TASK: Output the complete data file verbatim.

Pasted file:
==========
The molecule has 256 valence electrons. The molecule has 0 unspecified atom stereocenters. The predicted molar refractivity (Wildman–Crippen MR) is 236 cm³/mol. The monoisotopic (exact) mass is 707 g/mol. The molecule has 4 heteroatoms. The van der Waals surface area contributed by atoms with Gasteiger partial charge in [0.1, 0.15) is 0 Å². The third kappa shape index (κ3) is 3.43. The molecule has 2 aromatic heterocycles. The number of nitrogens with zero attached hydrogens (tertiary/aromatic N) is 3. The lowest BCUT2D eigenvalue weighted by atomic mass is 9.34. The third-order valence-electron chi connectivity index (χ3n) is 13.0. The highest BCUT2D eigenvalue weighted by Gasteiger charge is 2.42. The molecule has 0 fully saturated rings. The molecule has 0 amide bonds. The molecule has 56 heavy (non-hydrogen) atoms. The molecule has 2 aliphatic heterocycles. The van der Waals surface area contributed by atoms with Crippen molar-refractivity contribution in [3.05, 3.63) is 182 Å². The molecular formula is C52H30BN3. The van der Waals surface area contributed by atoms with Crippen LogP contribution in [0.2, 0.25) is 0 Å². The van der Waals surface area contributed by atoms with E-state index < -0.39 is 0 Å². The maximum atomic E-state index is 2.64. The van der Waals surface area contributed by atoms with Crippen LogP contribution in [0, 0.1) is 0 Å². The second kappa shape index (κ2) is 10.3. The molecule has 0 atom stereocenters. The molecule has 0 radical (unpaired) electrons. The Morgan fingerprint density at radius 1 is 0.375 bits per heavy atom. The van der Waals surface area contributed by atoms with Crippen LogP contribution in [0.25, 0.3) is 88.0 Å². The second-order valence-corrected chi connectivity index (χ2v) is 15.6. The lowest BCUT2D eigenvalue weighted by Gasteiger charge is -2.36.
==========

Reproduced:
The molecule has 256 valence electrons. The molecule has 0 unspecified atom stereocenters. The predicted molar refractivity (Wildman–Crippen MR) is 236 cm³/mol. The monoisotopic (exact) mass is 707 g/mol. The molecule has 4 heteroatoms. The van der Waals surface area contributed by atoms with Gasteiger partial charge in [0.1, 0.15) is 0 Å². The third kappa shape index (κ3) is 3.43. The molecule has 2 aromatic heterocycles. The number of nitrogens with zero attached hydrogens (tertiary/aromatic N) is 3. The lowest BCUT2D eigenvalue weighted by atomic mass is 9.34. The third-order valence-electron chi connectivity index (χ3n) is 13.0. The highest BCUT2D eigenvalue weighted by Gasteiger charge is 2.42. The molecule has 0 fully saturated rings. The molecule has 0 amide bonds. The molecule has 56 heavy (non-hydrogen) atoms. The molecule has 2 aliphatic heterocycles. The van der Waals surface area contributed by atoms with Crippen molar-refractivity contribution in [3.05, 3.63) is 182 Å². The molecular formula is C52H30BN3. The van der Waals surface area contributed by atoms with Crippen LogP contribution in [0.2, 0.25) is 0 Å². The van der Waals surface area contributed by atoms with E-state index < -0.39 is 0 Å². The maximum atomic E-state index is 2.64. The van der Waals surface area contributed by atoms with Crippen LogP contribution in [0, 0.1) is 0 Å². The second kappa shape index (κ2) is 10.3. The molecule has 0 atom stereocenters. The molecule has 0 radical (unpaired) electrons. The Morgan fingerprint density at radius 1 is 0.375 bits per heavy atom. The van der Waals surface area contributed by atoms with Crippen LogP contribution in [0.25, 0.3) is 88.0 Å². The second-order valence-corrected chi connectivity index (χ2v) is 15.6. The lowest BCUT2D eigenvalue weighted by Gasteiger charge is -2.36.